Upton is a two-time all-star and finished fourth in the NL MVP voting last season after hitting .289 with 31 home runs, 88 RBI, and 21 stolen bases. The 24 year-old outfielder’s numbers have dropped off this season, but given his youth and upside, he’s one of the deadline’s hottest commodities. Yesterday, Paul Swydan of Fangraphs discussed just how rare it is for a player who’s had as much success as Upton has at such a young age to be traded. Nonetheless, Diamondbacks GM Kevin Towers has stated publicly that he’s open to discussions.
The Pirates, Braves, and Rangers have all expressed interest in Upton. On Monday, Fox Sport’s Ken Rosenthal reported that if he so desired, the young slugger could use his no-trade clause to prevent being dealt to four teams: the Yankees, Red Sox, Indians, and Cubs.
2. Zack Greinke, SP, Milwaukee Brewers
Greinke is having one of the best seasons of his career, the 28 year-old righty is 9-3 with a 3.57 ERA, 1.25 WHIP, and 117 strikeouts in 116 innings pitched. A bad month of July and a recent announcement that he’ll be given 10 days of rest before his next start, which is now scheduled for July 24, might make some less willing to make a deal. However, a number of teams, including the White Sox and Angels have expressed interest. And why not? Greinke is the best pitcher on the market, bar one, and is smack dab in the middle of his prime. Jon Heyman reported that the Brewers were ready to offer Greinke a five-year deal worth $100 million, but were skeptical that he would accept their bid mid-season and forgo a run on the open market. If they don’t think they can resign him, it might be in the Brewers’ best interest to make a deal, considering their 42-47 record, which has them eight games back in the NL Central. The team will surely be weighing all possibilities: resigning, losing him in free agency and getting some compensatory draft picks, or making a trade for prospects.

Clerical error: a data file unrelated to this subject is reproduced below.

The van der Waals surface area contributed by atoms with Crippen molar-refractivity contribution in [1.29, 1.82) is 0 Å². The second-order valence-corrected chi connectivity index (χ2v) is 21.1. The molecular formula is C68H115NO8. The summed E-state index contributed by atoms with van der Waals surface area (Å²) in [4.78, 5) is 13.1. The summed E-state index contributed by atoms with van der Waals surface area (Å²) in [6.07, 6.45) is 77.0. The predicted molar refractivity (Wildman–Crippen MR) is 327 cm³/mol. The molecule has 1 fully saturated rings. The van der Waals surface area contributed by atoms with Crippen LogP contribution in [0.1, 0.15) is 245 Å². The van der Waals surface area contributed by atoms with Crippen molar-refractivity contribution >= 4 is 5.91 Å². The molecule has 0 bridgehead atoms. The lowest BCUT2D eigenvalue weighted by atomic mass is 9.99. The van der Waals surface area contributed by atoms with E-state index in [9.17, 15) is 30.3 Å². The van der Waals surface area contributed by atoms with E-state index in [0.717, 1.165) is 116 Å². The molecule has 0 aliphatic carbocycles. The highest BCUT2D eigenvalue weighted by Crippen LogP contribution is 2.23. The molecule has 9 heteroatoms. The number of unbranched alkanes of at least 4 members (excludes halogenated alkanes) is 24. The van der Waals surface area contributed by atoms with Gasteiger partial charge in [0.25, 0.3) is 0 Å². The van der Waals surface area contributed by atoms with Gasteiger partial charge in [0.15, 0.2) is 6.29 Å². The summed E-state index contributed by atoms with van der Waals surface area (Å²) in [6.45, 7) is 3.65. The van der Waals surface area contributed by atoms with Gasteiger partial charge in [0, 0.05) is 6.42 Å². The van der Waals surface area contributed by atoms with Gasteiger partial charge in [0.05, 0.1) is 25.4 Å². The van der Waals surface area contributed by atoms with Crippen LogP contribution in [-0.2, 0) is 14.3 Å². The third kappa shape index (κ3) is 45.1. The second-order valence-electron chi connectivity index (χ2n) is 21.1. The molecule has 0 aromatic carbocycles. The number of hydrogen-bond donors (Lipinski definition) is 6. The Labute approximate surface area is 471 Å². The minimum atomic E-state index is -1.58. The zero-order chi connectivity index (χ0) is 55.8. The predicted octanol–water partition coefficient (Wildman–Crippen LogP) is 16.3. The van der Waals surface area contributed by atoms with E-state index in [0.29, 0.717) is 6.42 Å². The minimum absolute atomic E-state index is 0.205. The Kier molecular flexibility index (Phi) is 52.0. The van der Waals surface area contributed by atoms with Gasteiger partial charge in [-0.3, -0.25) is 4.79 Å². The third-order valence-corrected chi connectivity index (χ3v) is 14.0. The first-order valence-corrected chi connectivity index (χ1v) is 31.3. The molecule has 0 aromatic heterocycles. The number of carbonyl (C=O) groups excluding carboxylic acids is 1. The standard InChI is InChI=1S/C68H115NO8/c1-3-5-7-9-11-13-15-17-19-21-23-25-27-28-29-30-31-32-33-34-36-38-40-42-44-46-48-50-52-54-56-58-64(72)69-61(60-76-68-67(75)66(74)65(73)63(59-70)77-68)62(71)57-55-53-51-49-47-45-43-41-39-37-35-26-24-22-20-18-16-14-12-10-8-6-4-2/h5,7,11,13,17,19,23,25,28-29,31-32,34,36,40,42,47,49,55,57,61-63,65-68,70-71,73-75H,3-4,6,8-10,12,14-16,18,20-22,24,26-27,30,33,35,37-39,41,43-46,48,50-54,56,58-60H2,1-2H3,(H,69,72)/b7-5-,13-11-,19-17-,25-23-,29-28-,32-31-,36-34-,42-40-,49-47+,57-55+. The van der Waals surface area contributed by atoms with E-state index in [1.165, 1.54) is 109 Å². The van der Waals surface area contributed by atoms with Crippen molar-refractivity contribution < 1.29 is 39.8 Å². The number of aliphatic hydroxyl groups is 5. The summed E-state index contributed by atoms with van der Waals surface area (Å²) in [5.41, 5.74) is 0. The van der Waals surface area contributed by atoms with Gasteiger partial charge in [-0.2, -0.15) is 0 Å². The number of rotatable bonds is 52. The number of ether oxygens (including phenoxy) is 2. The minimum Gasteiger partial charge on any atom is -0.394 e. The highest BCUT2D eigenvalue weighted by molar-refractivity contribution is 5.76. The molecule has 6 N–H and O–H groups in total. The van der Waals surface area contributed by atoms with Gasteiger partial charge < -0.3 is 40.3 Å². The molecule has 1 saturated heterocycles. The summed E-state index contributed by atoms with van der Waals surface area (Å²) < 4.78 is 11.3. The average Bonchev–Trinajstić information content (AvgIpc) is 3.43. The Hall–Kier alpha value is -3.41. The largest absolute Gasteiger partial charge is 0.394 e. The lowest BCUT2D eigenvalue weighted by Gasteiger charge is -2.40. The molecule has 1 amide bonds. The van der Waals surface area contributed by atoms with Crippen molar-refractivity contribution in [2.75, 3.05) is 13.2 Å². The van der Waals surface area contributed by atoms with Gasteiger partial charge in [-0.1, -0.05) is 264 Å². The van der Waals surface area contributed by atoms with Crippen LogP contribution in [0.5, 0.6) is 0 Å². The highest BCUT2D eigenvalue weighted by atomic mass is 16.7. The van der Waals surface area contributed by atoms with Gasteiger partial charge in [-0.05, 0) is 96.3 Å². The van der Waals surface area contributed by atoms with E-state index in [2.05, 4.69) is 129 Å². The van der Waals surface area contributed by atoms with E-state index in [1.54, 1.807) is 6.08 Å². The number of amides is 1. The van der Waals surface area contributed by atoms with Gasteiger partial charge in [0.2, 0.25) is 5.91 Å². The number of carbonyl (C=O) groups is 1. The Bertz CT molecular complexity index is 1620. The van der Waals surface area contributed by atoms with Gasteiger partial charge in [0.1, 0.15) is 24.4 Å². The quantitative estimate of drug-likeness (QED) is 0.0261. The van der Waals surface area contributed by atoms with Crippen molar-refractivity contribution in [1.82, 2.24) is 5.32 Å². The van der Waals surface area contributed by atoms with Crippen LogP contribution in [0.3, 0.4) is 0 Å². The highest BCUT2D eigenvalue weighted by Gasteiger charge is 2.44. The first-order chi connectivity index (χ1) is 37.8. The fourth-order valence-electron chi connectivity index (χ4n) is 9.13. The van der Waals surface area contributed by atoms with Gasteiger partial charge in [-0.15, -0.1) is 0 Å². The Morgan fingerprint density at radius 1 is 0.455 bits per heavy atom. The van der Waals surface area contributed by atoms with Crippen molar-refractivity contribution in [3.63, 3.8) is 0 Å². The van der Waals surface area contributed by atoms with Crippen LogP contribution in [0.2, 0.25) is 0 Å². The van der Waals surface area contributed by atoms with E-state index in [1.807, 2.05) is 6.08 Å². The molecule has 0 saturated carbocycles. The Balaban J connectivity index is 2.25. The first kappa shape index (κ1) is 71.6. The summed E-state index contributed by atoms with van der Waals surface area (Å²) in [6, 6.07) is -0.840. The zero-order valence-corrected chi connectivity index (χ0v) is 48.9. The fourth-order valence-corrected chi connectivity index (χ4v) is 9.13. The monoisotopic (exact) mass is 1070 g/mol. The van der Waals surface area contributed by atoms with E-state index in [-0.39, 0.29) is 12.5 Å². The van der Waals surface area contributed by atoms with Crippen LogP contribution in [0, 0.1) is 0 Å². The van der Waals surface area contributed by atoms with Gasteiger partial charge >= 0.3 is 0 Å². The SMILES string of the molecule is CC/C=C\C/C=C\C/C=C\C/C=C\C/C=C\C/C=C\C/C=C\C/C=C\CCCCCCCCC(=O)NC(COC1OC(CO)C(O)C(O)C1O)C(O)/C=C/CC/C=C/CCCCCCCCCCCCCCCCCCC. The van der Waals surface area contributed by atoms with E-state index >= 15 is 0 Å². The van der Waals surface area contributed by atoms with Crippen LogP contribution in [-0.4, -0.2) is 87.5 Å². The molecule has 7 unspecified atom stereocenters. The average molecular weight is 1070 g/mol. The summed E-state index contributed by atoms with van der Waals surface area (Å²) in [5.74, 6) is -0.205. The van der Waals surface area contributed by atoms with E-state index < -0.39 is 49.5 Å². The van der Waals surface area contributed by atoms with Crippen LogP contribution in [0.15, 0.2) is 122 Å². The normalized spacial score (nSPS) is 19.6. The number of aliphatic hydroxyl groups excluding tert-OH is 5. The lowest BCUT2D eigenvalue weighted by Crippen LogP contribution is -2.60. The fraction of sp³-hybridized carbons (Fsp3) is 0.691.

1. Cole Hamels, SP, Philadelphia Phillies
Who else could be number one? This year, Hamels is 11-4 with a 3.07 ERA, 1.09 WHIP, and 125 strikeouts in 126 innings. Hamels’ situation is near identical to Greinke’s, only the stats are better and the financial numbers are bigger. The Phillies are prepared to offer the 28 year-old lefty a five-year deal worth $120 million, but like Greinke, it’s doubtful Hamels accept anything midseason and forgo a chance to test the waters of free agency, where he will command big money, like $25 mil a year big.
Scouts from seven different teams were on hand to see Hamels pitch an eight inning, six hit, one run gem in Denver on Sunday. The teams represented were the Rangers, Pirates, Tigers, Marlins, Dodgers, Giants, and Angels. But the same day, Jon Heyman listed ten teams that wanted to be Cole-powered. Four of them (Texas, Detroit, and both LA teams) were among those that sent Scouts to Colorado, but Heyman also included the White Sox, Red Sox, Braves, Orioles, Yankees, and Blue Jays in the list of Hamels’ potential suitors. So between those two reports, 13 teams, or nearly half the league, has expressed interest in acquiring the Phillies’ ace. It’s going to be an interesting two weeks.
Follow the writer on Twitter @NateKreichman.
Posted in: MLB
Tags: Carlos Beltran, Carlos Lee, Carlos Quentin, Cole Hamels, collective bargaining agreement, Justin Upton, Matt Garza, MLB, Orel Hershiser, Ryan Dempster, Trade Deadline, Zack Greinke
2010 MLB Preview: NL Central